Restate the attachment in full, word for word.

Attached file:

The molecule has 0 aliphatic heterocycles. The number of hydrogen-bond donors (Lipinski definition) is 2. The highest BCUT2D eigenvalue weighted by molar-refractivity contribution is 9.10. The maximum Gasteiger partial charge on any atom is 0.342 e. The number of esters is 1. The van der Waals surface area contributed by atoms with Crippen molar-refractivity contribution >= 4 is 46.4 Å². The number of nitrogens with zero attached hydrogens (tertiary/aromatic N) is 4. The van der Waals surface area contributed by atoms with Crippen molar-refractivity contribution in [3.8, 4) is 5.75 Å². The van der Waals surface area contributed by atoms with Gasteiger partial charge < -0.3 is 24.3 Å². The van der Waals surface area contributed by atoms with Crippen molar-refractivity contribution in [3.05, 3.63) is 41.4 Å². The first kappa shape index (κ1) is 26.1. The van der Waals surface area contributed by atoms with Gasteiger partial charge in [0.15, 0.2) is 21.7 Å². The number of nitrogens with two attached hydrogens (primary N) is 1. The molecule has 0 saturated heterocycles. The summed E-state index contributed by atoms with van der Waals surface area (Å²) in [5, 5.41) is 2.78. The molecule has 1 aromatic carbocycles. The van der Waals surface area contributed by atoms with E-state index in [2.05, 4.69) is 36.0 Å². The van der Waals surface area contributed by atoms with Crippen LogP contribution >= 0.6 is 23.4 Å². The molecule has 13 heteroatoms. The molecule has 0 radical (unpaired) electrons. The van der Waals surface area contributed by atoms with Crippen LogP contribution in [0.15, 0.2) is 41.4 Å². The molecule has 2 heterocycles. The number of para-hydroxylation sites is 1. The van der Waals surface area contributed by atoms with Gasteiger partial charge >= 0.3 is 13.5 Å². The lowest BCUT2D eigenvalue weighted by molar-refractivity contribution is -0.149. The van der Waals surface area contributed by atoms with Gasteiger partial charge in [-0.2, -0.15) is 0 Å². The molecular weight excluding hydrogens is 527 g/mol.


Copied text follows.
The molecule has 0 aliphatic heterocycles. The number of hydrogen-bond donors (Lipinski definition) is 2. The highest BCUT2D eigenvalue weighted by molar-refractivity contribution is 9.10. The maximum Gasteiger partial charge on any atom is 0.342 e. The number of esters is 1. The van der Waals surface area contributed by atoms with Crippen molar-refractivity contribution >= 4 is 46.4 Å². The number of nitrogens with zero attached hydrogens (tertiary/aromatic N) is 4. The van der Waals surface area contributed by atoms with Crippen molar-refractivity contribution in [3.8, 4) is 5.75 Å². The van der Waals surface area contributed by atoms with Gasteiger partial charge < -0.3 is 24.3 Å². The van der Waals surface area contributed by atoms with Crippen molar-refractivity contribution in [3.05, 3.63) is 41.4 Å². The first kappa shape index (κ1) is 26.1. The van der Waals surface area contributed by atoms with Gasteiger partial charge in [0.15, 0.2) is 21.7 Å². The number of nitrogens with two attached hydrogens (primary N) is 1. The molecule has 0 saturated heterocycles. The summed E-state index contributed by atoms with van der Waals surface area (Å²) in [5, 5.41) is 2.78. The molecule has 1 aromatic carbocycles. The van der Waals surface area contributed by atoms with E-state index in [2.05, 4.69) is 36.0 Å². The van der Waals surface area contributed by atoms with Crippen LogP contribution >= 0.6 is 23.4 Å². The molecule has 13 heteroatoms. The molecule has 0 radical (unpaired) electrons. The van der Waals surface area contributed by atoms with Crippen LogP contribution in [0.15, 0.2) is 41.4 Å². The molecule has 2 heterocycles. The number of para-hydroxylation sites is 1. The van der Waals surface area contributed by atoms with Gasteiger partial charge >= 0.3 is 13.5 Å². The lowest BCUT2D eigenvalue weighted by molar-refractivity contribution is -0.149. The van der Waals surface area contributed by atoms with Gasteiger partial charge in [-0.2, -0.15) is 0 Å². The molecular weight excluding hydrogens is 527 g/mol.